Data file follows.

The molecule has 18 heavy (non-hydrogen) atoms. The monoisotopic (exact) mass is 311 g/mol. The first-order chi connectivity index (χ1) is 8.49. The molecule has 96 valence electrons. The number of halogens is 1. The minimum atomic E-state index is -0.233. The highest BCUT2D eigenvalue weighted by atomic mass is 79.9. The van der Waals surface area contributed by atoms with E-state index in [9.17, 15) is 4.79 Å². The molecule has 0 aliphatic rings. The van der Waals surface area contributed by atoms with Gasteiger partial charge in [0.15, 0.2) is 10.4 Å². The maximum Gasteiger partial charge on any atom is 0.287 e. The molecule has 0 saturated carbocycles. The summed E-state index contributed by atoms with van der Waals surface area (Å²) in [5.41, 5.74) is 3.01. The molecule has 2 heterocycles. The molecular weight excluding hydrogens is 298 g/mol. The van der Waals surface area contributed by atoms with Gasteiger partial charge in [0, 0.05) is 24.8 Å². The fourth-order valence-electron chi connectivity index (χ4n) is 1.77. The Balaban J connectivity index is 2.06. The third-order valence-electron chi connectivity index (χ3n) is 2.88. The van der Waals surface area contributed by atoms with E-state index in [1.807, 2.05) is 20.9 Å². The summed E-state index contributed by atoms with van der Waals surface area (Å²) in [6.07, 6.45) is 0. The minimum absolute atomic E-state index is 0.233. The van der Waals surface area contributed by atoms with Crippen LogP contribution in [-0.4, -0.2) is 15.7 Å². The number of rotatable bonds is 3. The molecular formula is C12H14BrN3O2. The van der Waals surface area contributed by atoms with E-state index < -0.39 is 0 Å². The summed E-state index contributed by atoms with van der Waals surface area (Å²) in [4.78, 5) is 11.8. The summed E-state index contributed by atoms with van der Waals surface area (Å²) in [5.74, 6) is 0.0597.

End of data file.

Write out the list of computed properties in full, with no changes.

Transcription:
The molecule has 18 heavy (non-hydrogen) atoms. The monoisotopic (exact) mass is 311 g/mol. The first-order chi connectivity index (χ1) is 8.49. The molecule has 96 valence electrons. The number of halogens is 1. The minimum atomic E-state index is -0.233. The highest BCUT2D eigenvalue weighted by atomic mass is 79.9. The van der Waals surface area contributed by atoms with E-state index in [9.17, 15) is 4.79 Å². The molecule has 0 aliphatic rings. The van der Waals surface area contributed by atoms with Gasteiger partial charge in [0.15, 0.2) is 10.4 Å². The maximum Gasteiger partial charge on any atom is 0.287 e. The molecule has 0 saturated carbocycles. The summed E-state index contributed by atoms with van der Waals surface area (Å²) in [5.41, 5.74) is 3.01. The molecule has 2 heterocycles. The molecular weight excluding hydrogens is 298 g/mol. The van der Waals surface area contributed by atoms with Gasteiger partial charge in [0, 0.05) is 24.8 Å². The fourth-order valence-electron chi connectivity index (χ4n) is 1.77. The Balaban J connectivity index is 2.06. The third-order valence-electron chi connectivity index (χ3n) is 2.88. The van der Waals surface area contributed by atoms with E-state index in [1.807, 2.05) is 20.9 Å². The summed E-state index contributed by atoms with van der Waals surface area (Å²) in [6.07, 6.45) is 0. The minimum absolute atomic E-state index is 0.233. The van der Waals surface area contributed by atoms with Crippen LogP contribution in [-0.4, -0.2) is 15.7 Å². The number of rotatable bonds is 3. The molecular formula is C12H14BrN3O2. The van der Waals surface area contributed by atoms with E-state index < -0.39 is 0 Å². The summed E-state index contributed by atoms with van der Waals surface area (Å²) in [4.78, 5) is 11.8. The summed E-state index contributed by atoms with van der Waals surface area (Å²) in [5.74, 6) is 0.0597.